Tennessee Wesleyan University graduates 199 at 160th Spring Commencement
May 23, 2017
Tennessee Wesleyan University held commencement activities the weekend of May 4-6, with 199 graduates joining the ranks of Bulldog alumni. The celebration began Thursday, May 4 with the Nurse Pinning Ceremony at Cokesbury United Methodist Church in Knoxville. The nursing students received their pins during the ceremony that featured student speaker Virginia Dionne.
On the evening of Friday, May 5, the graduates gathered in Townsend Auditorium in Athens for the baccalaureate service. The Reverend Dr. Vant Hardaway, retired supervisor of safety and equity for the McMinn County School system, was the featured speaker. Hardaway spoke to the graduates about being thankful. He also focused on the scripture reading from Jeremiah 29:11.
“I am not coming to try to give you some key special wisdoms because a lot of times it just takes making a decision,” Hardaway said. “Graduates of the class of 2017, where are you in the midst of that decision? Which step are you on in this, your plan? I have to believe sometimes there is an inspirational and divine plan that someone bigger than all of us has when we see this. Whatever place you are in deciding, get to that point, and don’t quit.”
The 160th commencement ceremony was held on Saturday, May 6 in Nocatula Gardens. The members of the class of 2017 celebrated their academic achievements and received their diplomas. Graduating senior Emily Green was selected by the graduating class to give the student address.
“During our time here, Tennessee Wesleyan has become home, and the people here have become family,” Green said. “For some of us, it started four years ago, awkwardly fumbling around at orientation, trying to find our place on this campus. Some have joined us over the years, coming from many different universities and many corners of the globe, but all of us have become a family these past four years. We found our place. We found our home amongst a variety of student organizations, sporting events and iconic traditions, such as lip sync. All of you and all of these things have made this campus special to me, and hopefully to you.”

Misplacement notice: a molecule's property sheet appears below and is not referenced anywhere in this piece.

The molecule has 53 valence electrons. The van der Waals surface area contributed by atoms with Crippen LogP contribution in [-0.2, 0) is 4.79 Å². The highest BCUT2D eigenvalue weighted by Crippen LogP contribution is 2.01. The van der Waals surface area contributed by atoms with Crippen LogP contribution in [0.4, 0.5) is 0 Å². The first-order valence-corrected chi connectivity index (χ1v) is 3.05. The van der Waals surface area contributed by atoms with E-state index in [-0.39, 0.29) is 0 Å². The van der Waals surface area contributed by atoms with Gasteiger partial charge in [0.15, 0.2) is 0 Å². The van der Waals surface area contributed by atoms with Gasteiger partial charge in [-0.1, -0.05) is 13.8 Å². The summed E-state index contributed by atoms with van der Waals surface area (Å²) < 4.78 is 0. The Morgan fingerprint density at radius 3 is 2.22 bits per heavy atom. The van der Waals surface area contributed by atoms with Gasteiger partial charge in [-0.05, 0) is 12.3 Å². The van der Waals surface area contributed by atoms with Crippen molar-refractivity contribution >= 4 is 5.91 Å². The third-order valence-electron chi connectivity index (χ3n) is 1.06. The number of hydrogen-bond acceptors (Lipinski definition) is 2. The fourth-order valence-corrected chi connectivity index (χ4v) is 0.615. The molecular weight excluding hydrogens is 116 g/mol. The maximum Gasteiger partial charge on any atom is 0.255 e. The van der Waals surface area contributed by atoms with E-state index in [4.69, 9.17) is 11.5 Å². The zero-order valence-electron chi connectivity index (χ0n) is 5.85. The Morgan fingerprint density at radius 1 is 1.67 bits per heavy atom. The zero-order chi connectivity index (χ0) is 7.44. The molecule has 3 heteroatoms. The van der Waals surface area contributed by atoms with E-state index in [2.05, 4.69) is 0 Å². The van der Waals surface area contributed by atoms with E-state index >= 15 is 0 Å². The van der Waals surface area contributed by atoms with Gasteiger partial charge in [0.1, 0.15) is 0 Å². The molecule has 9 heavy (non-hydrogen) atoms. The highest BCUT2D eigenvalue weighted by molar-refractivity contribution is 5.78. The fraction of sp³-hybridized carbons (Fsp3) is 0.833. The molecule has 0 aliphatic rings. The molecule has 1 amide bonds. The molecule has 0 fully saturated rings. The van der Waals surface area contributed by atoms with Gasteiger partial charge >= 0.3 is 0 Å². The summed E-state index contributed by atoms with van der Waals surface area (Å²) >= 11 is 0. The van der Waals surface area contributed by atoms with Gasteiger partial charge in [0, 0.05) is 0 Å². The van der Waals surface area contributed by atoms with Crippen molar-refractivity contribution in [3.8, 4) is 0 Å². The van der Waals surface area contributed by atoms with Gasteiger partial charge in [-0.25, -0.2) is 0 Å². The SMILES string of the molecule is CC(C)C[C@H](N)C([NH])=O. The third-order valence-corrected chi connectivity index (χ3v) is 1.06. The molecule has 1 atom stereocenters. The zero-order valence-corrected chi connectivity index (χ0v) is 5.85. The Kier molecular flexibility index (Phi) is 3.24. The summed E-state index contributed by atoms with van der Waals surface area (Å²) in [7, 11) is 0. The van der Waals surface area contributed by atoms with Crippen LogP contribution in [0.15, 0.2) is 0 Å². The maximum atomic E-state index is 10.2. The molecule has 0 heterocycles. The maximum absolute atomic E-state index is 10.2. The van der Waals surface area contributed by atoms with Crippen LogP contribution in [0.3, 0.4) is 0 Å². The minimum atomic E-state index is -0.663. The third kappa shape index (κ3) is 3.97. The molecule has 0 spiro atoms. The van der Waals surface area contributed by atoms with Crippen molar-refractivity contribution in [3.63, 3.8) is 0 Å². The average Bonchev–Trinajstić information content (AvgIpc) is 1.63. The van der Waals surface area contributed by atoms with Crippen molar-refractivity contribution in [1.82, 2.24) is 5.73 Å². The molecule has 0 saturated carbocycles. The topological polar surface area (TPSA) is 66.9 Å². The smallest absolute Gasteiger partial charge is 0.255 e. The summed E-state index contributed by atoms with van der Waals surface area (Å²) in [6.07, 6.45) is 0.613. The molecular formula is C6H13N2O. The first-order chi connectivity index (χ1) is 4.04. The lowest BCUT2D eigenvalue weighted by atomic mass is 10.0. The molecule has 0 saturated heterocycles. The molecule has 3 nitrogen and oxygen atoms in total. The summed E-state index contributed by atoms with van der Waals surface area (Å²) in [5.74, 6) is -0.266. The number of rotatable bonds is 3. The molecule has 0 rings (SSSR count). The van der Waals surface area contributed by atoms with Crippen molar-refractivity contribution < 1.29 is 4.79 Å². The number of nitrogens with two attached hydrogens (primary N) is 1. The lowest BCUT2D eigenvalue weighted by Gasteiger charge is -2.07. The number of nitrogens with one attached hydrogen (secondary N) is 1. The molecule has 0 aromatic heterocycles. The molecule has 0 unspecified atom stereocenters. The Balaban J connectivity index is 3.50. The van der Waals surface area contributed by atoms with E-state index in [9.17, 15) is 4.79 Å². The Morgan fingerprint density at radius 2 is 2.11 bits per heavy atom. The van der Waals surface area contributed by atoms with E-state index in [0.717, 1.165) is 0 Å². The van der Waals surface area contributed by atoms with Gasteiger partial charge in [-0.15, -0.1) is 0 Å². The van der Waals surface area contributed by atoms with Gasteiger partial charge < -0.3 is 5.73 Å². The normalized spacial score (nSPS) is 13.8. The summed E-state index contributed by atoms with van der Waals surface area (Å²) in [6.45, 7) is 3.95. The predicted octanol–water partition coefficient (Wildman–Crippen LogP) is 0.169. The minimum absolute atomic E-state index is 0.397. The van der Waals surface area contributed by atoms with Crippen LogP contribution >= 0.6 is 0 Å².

The featured speaker at this year’s commencement was Bradley S. Williams, president and CEO of the Holston United Methodist Home for Children. He spoke about the importance of treating others with love and respect.
“When we think about love, we tend to think that the enemy for love is hate, and sometimes that’s true,” Williams said. “I would argue that there are two other archrivals of love that show up consistently and persistently in the workplace, and those are self-centeredness and fear. If we’re going to see the world around us as friends and have a love for them, we’re going to have to see others, see our company, see our mission as getting larger while our sales are getting smaller. And then, we’re going to have to have the courage to go after it, flaws and all, to put ourselves out there in such a way that we’re vulnerable, that we’re authentic, and that we’re committed to the people we’re serving and to the mission we’re serving. I think that’s true for every industry that’s out there.”
In addition to the awarding of diplomas, the spring commencement ceremony featured the presentation of several awards to students and community members.
2017 commencement awards
Athens Area Chamber of Commerce Awards
Mary De La Torre
The Townsend Award
The Harry Steadman Award
The Mary Mildred Sullivan Award for a student
The Mary Mildred Sullivan Award for a community member
The Algernon Sydney Sullivan Award for a student
The Algernon Sydney Sullivan Award for a community member
Rev. Hendree Harrison